Wayside Chapel
Posted by Bal Vallah on July 30, 1998 at 01:35:00:

An English woman, while in Switzerland, looked at several rooms in a large apartment house. She told
the schoolmaster who owned the house that she would let him know about renting one of the rooms
later. However, after she arrived back at her hotel, the thought occurred to her that she had not
asked about the water closet (bathroom). She immediately wrote a note to the schoolmaster asking
about the "W.C., "being too bashful to write out the words "water closet." The Swiss schoolmaster,
who was far from being an expert in English, did not know what the initials "W.C." meant. He asked
the parish priest, and together they decided that it meant Wayside Chapel.The schoolmaster then wrote
the following letter to the very surprised woman.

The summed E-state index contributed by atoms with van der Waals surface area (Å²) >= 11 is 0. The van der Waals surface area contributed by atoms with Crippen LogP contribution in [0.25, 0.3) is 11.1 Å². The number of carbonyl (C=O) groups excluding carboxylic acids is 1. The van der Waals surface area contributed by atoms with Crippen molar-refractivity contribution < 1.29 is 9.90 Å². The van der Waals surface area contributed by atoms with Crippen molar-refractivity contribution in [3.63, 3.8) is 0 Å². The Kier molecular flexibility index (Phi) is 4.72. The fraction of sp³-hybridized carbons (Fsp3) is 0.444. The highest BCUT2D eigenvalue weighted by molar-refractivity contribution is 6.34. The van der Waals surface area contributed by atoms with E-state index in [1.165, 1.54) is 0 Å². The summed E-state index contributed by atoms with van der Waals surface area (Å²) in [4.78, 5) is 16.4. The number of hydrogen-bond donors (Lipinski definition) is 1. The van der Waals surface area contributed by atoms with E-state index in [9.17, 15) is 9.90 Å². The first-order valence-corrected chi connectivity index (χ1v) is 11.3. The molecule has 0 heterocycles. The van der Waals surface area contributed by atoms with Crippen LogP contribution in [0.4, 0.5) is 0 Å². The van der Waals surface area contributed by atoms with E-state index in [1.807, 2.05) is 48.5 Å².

Dear Madame,

I take great pleasure in informing you that the W.C. is located seven miles from the house
in the center of a beautiful grove of pine trees. It is capable of holding 229 people and
is open on Sunday and Thursday only. I recommend that you come early,although there is
plenty of standing room. This is an unfortunate situation, especially if you are in the
habit of going regularly.

You will no doubt be glad to hear that a good number bring their lunch and make a day of
it, while others who can afford it go by car and arrive just in time. I would especially
suggest that your ladyship go on Thursday when there is social music. Acoustically, the
place is excellent.

It may interest you to know that my daughter was married in the W.C., and it was there she
met her husband. I can remember the rush there was for seats.

The newest attraction is a bell donated by a wealthy resident of the district. It rings
joyously every time a person enters. A bazaar is to be held to provide plush seats for all,
since the people think it is a long-felt need.

My wife is rather delicate and does not go regularly. Naturally, it pains her very much not
to attend more often.

If you wish, I shall be glad to reserve the best seat for you where you will be seen by
all. Hoping I have been of service to you, I remain,

[the schoolmaster]

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